White House economic and energy officials have privately expressed concern that the wind subsidies in the stimulus aren't doing very much but enrich some companies. The Wall Street Journal editorial page got its hands on the memo, and today's editorial [behind a paywall, sadly] is an important read.
The memo, written by Larry Summers, Carol Browner, and Ron Klain, discuss how stimulus subsidies are going to projects that would have happened anyway, and in which government ends up bearing most of the risk (while, of course, the private companies get all the profit).
We call this corporate welfare, and the stimulus was full of it. The case study in the memo is a GE wind farm in Oregon. The Journal editorial sums it up:
So here we have the government already paying for 65% of a project that doesn't even meet its normal cost-benefit test, and then the White House has to referee when one of the largest corporations in the world (GE) importunes the Administration to move faster by threatening to find a private financial substitute like any other business. Remind us again why taxpayers should pay for this kind of corporate welfare?
But the Summers memo answers that last question, the editorial points out:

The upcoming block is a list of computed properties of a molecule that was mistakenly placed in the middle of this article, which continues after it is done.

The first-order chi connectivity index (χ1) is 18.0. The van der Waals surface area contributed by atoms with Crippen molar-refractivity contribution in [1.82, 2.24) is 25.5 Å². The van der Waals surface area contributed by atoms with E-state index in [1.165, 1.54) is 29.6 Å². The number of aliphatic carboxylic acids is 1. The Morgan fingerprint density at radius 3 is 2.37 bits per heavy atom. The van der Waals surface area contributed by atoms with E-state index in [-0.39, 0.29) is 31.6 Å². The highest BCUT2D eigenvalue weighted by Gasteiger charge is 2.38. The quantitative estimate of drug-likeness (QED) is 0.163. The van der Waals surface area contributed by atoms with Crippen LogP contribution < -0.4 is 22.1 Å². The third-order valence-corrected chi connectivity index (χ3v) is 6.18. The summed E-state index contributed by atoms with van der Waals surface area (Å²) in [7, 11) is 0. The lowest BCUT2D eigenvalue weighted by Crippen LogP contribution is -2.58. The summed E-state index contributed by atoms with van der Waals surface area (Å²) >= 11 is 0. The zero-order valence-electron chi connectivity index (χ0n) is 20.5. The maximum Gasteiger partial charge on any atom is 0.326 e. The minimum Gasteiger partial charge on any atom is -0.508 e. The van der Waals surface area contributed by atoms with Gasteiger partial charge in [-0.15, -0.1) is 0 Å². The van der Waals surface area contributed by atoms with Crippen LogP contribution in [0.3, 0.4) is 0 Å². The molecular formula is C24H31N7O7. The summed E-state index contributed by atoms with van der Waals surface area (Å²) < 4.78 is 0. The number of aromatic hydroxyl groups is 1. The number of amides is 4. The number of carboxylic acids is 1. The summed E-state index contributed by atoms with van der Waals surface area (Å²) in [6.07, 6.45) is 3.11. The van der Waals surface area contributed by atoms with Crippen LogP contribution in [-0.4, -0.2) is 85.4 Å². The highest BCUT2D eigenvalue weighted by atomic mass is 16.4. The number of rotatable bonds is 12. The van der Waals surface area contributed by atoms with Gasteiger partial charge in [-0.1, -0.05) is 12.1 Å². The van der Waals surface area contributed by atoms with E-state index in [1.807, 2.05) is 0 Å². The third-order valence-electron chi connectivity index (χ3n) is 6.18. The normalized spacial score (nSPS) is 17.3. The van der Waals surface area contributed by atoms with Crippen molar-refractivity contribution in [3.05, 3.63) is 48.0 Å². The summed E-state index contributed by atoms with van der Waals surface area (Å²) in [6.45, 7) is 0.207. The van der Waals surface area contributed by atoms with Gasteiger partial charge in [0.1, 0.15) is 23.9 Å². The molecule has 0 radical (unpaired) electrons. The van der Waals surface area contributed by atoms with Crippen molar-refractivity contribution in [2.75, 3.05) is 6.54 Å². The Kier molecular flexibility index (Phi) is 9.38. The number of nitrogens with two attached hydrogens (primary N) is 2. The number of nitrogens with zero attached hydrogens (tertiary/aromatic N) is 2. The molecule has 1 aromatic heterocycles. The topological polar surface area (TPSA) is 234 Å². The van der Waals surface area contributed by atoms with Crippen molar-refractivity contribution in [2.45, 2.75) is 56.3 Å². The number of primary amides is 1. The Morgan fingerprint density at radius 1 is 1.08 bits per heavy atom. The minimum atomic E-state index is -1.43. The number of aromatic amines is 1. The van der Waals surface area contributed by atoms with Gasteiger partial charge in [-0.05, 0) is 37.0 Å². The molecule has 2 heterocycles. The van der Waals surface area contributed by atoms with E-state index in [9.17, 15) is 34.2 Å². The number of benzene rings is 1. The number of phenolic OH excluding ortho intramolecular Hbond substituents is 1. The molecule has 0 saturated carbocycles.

"Failing to make progress on renewables loan guarantees could upset the Hill ([New Mexico] Sen. [Jeff] Bingaman, Speaker Pelosi)" and changes could "signal the failure of a Recovery Act program that has been featured prominently by the Administration."
I want to add a couple of details:
1) One stimulus subsidy for wind was the "Investment Tax Credit." Unlike the "Production Tax Credit," the ITC enables GE to get its wind subsidy just for building a windmill -- even if it never spins. Also, the "tax credit" is payable up front, in cash from the Department of Energy. In other words, it's not really a tax credit, but it's corporate welfare -- build a windmill, and the taxpayers cut you a check.
2) This corporate welfare for GE pokes yet another hole in Obama's consistent claim to be battling the special interests. GE spends more on lobbying than any other corporation.
3) This memo further confirms my reading of the complaints by GE's Jeff Immelt, that the administration wasn't being pro-business enough. I've written repeatedly (here, here, and here) that Immelt wasn't criticizing Obama for being too interventionist, but for being too laissez-faire. The WSJ's new evidence in this direction: "GE said it was considering 'going to the private market for financing out of frustration with the review process.' Anything but that."